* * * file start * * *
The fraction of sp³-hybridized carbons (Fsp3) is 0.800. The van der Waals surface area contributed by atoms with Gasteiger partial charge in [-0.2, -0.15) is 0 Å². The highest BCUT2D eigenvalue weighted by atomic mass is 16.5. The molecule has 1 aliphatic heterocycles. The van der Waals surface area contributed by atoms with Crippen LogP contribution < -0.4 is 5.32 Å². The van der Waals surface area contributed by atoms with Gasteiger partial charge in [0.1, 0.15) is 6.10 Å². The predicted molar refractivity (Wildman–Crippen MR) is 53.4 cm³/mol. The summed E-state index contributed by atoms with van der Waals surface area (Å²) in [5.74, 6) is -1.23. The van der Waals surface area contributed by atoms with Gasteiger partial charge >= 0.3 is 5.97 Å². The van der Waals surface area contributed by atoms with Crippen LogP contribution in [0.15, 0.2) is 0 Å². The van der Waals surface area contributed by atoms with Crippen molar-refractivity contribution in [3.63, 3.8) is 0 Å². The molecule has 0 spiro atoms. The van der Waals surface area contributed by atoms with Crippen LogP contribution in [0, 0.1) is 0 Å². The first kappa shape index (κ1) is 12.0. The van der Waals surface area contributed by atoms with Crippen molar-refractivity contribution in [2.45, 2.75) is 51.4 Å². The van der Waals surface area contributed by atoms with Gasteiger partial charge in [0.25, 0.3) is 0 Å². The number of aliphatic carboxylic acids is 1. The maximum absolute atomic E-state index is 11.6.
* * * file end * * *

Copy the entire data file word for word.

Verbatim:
The fraction of sp³-hybridized carbons (Fsp3) is 0.800. The van der Waals surface area contributed by atoms with Gasteiger partial charge in [-0.2, -0.15) is 0 Å². The highest BCUT2D eigenvalue weighted by atomic mass is 16.5. The molecule has 1 aliphatic heterocycles. The van der Waals surface area contributed by atoms with Crippen LogP contribution < -0.4 is 5.32 Å². The van der Waals surface area contributed by atoms with Gasteiger partial charge in [0.1, 0.15) is 6.10 Å². The predicted molar refractivity (Wildman–Crippen MR) is 53.4 cm³/mol. The summed E-state index contributed by atoms with van der Waals surface area (Å²) in [5.74, 6) is -1.23. The van der Waals surface area contributed by atoms with Gasteiger partial charge >= 0.3 is 5.97 Å². The van der Waals surface area contributed by atoms with Crippen LogP contribution in [0.15, 0.2) is 0 Å². The van der Waals surface area contributed by atoms with Crippen molar-refractivity contribution in [3.63, 3.8) is 0 Å². The molecule has 0 spiro atoms. The van der Waals surface area contributed by atoms with Crippen LogP contribution in [0, 0.1) is 0 Å². The first kappa shape index (κ1) is 12.0. The van der Waals surface area contributed by atoms with Crippen molar-refractivity contribution in [2.45, 2.75) is 51.4 Å². The van der Waals surface area contributed by atoms with Gasteiger partial charge in [0.25, 0.3) is 0 Å². The number of aliphatic carboxylic acids is 1. The maximum absolute atomic E-state index is 11.6.